A Trial By Jury is a nonfiction account of Burnett's own experience serving in the jury of a murder trial. It brings up some interesting ideas and is a nice read if you're interested in matters of law and the justice system. The idea that merely and incredibly being citizens and alive as people somehow makes us necessary and qualified to judge someone's guilt or innocence is a cornerstone of the criminal justice system in the United States, and yet makes one wonder how that comes about. Here, Bu ...more
Jeff Doucette
A memoir of a young academic who's selected to serve as foreman on a jury in an NYC murder case. It's a very quick read--very economically written--and provides a good overview of the limited ability of the jury system to reliably render justice.

The author discusses his frustration with the limited information--none remotely dispositive--upon which the jury must base its decision. To be sure, the case is a difficult one: the accused claims self-defense, there were no witnesses to the murder, ch
Eric Farr
This book is a nonfiction account of one murder trial, focusing especially on the jury deliberations in which the author took part. It is equal parts basic introduction to theories of jurisprudence, dramatic recounting of a murder trial and subsequent jury deliberations, and reflective consideration and criticism of both the jury process and the abstract world of academic life. The prose is clean and clear, and even the most densely complex theoretical considerations are explained efficiently. I ...more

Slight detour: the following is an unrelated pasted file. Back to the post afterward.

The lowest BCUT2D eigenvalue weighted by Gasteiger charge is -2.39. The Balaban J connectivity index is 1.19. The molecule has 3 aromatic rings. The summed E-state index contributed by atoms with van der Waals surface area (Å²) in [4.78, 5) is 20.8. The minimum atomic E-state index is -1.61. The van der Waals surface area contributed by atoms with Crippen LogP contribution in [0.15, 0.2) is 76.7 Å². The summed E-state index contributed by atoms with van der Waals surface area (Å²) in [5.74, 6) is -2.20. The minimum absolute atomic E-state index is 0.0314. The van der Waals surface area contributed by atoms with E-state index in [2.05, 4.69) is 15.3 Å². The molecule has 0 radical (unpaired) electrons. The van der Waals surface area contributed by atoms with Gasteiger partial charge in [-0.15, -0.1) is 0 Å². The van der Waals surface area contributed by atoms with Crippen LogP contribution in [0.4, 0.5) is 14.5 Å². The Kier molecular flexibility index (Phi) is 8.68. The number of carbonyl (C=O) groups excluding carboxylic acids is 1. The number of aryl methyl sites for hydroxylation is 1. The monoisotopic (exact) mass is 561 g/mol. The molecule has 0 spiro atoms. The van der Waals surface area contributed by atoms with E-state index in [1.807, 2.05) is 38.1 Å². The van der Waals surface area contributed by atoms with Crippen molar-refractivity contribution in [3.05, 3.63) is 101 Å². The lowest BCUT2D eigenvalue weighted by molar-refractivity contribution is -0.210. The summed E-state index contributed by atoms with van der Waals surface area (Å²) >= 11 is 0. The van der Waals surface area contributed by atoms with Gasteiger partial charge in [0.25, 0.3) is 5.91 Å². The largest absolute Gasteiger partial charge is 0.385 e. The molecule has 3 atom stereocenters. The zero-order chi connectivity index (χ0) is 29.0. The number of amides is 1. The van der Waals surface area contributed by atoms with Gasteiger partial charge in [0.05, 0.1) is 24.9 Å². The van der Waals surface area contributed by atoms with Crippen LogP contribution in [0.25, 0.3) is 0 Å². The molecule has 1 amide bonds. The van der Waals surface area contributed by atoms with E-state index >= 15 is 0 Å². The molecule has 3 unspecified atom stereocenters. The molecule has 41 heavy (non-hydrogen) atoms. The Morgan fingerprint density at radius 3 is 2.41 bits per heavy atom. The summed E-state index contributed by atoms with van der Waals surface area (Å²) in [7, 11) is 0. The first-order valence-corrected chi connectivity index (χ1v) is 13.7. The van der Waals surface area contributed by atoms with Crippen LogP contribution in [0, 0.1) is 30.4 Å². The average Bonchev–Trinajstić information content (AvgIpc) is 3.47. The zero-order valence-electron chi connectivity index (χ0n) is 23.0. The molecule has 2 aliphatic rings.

This is the story of one man's experience on a New York state jury. Very interesting. Real jury stories, I think, are not often shared beyond people's circle of friends and inquiring attorneys from that trial.

This book is aided by what appears to be an interesting and socially and morally complex trial.

The narrator comes across as awfully smug, self-conscious, and judgmental, but he seems to know it, which mitigates the negative effect. At any rate, I'd be scared to be on a jury with this guy.
Renae Mackley
I found this book interesting in an intellectual/philosophical way. I enjoyed hearing the process of how circumstances played into changing or solidifying the minds of jurors and how they came to their conclusion. The case is viewed to some degree and I skipped some of the gruesome or unappealing details. The portrayal of this juror's experience is well written. For mature readers only.